April 28--The Memphis Area Transit Authority will delay deciding whether to eliminate shuttle service for local sporting events like Grizzlies games, University of Memphis basketball games, the Southern Heritage Classic and the Liberty Bowl.
Thomas Fox, MATA's interim general manager, explained the motivation behind the proposal as primarily financial during a board meeting Monday attended by about 100 citizens at MATA's North Memphis headquarters.
He cited more than $86,000 in total losses for running the 78 buses last year.
"With the budget the way it is we're recommending to the board we eliminate the shuttles," Fox said. "We think this is a service that can be provided in other ways."
MATA loses roughly $43,400 a year on service to Grizzlies games, with an average of 59 riders per game; $29,900 on Tigers games with 206 riders per game; $7,534 in service to the Southern Heritage Classic with 441 riders per game; and $5,604 in service to the Liberty Bowl with 584 riders per game.
"I want the public to understand that even if those buses were packed, with every seat occupied, we would still lose money," said board member John Vergos.
MATA is prevented by law from accepting third party funding to run the shuttle services, Fox pointed out. But board member Charles Pickard asked why no one had gone to the Grizzlies with a possible $45,000 advertising package, presumably to help bolster MATA's budget and allow the shuttles to keep running.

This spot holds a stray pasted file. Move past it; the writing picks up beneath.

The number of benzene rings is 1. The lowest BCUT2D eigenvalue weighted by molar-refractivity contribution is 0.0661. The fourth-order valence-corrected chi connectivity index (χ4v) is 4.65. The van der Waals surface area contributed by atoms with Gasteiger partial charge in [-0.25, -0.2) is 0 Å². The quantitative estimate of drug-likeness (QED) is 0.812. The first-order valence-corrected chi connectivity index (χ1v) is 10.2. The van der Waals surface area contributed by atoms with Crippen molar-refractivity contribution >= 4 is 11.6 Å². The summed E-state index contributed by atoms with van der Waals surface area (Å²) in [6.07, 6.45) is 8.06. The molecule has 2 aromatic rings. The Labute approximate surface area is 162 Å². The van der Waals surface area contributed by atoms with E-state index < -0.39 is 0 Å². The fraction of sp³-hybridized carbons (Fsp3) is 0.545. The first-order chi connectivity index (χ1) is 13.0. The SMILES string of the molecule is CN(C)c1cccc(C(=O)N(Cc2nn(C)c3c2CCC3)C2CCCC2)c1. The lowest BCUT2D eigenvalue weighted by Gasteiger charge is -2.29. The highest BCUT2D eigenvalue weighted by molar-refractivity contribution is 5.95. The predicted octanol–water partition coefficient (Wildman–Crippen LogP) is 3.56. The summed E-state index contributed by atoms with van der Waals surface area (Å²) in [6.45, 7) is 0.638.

"I'm very dismayed they weren't volunteering anything. They were putting all the blame on us and not proposing any solutions," Pickard said, referring to a letter to the board from Grizzlies management disapproving of the talks to end the shuttles.
Similar letters were received from leadership at the University of Memphis and the Southern Heritage Classic, according to Fox. A public petition was also submitted to the MATA board with 358 signatures from people asking it to keep the routes.
Ryan Alpert, director of development for the University of Memphis, stood up during the meeting and told the board the university would be willing to collaborate on alternative ideas.
It was both the strong public sentiment -- as evidenced by the standing-room-only crowd at Monday's meeting -- as well as the board's failure to address other possible solutions to the funding problem that led to the agreement to table the discussion.
Board Chairman Sean Healy said he wanted a decision made by the end of June. "I don't want this to linger out there," he said.
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